Robert E. Lee statue time capsule: 1865 magazine clipping, Bible removed from second capsule found at former statue site in Richmond, Virginia

Articles inside included an 1865 edition of Harper’s Weekly magazine with a clear image of a figure weeping at Abraham Lincoln’s grave; a Bible with a coin stuck on it; and a Richmond directory.

More newspapers, books, coins and letters were also found. A mined bullet, a type of bullet commonly used during the Civil War, has also been discovered.
Conservators at the Virginia Department of Historic Resources (DHR) carefully opened the box and worked with caution. Water was found inside the box and its items had dilated, making it difficult to remove.

Kate Ridgeway, archaeological curator from Virginia and who led the opening of the box, said the artifact was “a little wetter than we had hoped.”

The crews will now continue to work on the preservation and search for the artifacts that were found inside the capsule over the next few days and weeks.

History of the second time capsule

This capsule was a copper box, while the first – opened earlier in December – was a lead box. The two were found where the statue of Lee once stood, a spokesperson for the Virginia Department of Historic Resources said Monday.

The copper box, according to DHR director Julie Langan, weighed 36 pounds and measured 13.5 inches by 13.5 inches by 7.5 inches and was found in an area of ​​high humidity.

“We thought it would be soup, but it’s not soup,” Ridgeway said.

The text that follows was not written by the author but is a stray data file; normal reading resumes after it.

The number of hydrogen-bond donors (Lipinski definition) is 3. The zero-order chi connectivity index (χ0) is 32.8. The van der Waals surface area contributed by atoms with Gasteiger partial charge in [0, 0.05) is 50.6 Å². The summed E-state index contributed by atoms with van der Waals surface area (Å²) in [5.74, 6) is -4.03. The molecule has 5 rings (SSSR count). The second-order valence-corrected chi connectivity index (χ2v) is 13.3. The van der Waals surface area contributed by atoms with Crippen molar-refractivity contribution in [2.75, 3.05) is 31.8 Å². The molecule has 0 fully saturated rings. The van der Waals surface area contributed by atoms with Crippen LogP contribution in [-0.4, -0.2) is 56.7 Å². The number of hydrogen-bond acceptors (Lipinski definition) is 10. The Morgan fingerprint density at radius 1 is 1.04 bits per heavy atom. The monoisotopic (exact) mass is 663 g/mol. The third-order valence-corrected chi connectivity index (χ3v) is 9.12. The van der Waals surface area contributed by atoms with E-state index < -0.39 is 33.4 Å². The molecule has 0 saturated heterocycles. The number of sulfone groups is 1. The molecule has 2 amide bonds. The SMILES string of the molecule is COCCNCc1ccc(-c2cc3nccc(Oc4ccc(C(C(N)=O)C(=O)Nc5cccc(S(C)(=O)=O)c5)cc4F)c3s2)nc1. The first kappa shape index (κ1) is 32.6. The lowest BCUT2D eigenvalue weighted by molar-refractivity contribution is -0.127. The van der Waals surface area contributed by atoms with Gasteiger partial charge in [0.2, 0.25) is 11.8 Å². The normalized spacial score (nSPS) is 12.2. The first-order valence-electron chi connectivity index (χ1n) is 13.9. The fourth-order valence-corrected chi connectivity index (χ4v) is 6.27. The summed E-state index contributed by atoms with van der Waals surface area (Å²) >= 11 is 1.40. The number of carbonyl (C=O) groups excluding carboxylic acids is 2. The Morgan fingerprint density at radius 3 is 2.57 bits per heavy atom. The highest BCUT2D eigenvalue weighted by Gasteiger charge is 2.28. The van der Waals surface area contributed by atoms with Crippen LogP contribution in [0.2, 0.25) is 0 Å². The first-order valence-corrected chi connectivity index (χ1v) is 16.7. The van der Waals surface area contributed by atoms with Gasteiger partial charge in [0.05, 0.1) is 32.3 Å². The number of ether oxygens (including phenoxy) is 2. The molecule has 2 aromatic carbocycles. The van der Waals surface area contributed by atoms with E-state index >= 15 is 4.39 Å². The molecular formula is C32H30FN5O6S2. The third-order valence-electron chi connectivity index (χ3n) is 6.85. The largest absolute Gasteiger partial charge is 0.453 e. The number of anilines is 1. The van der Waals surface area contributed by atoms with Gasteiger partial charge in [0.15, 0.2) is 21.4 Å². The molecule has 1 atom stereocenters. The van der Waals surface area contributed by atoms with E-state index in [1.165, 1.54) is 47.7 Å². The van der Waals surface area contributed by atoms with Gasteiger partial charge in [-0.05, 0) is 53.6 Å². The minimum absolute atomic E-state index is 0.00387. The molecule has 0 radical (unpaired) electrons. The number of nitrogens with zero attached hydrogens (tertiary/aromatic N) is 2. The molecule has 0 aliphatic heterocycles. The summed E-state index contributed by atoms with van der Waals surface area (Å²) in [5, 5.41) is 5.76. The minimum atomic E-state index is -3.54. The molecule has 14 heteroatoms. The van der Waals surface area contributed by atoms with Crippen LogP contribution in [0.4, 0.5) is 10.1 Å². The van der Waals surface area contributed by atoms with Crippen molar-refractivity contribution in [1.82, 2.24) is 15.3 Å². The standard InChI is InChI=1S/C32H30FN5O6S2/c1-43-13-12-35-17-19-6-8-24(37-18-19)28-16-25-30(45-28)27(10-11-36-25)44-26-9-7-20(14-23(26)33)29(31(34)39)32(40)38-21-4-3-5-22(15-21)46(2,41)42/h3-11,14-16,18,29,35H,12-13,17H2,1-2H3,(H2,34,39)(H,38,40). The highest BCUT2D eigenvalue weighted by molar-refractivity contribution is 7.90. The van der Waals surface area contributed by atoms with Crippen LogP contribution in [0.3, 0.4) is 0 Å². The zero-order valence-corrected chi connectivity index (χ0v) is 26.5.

The capsule was then taken to DHR’s conservation lab where curators began to evaluate it, Langan said.

The Richmond Bomb Squad was first consulted to ensure it could be opened safely.

“This is a second time capsule and probably the one that is known to have been placed in the pedestal,” Langan said. “The one recovered last week was unexpected and probably left behind by men involved in the construction.”

The first time capsule found

The first container was found on Dec. 17 as workers dismantled the statue’s 40-foot pedestal on Monument Avenue in Richmond, according to a press release from the office of Virginia Governor Ralph Northam.
An 1875 almanac, books and a coin were discovered in a time capsule found in the pedestal of the Robert E. Lee statue
The 12-ton statue of Lee on his horse, which was taken down in September, had become a focal point for racial justice protests in Richmond, the former capital of Confederation.
Workers guided the stone containing the first time capsule on December 17.

The first capsule was found in the pedestal tower, about 20 feet above ground level. Among the items found inside were an 1875 almanac, two withered books, a coin, and a cloth envelope.

Historians believe the first time capsule was placed on October 27, 1887, and included about 60 items donated by 37 Richmond residents, many of which were Confederation-related, according to the governor’s office.

The state plans to store the pedestal until authorities decide what to do with the partial monument.

CNN’s Amir Vera, Paul P. Murphy, David Williams and Sharif Paget contributed to this report.

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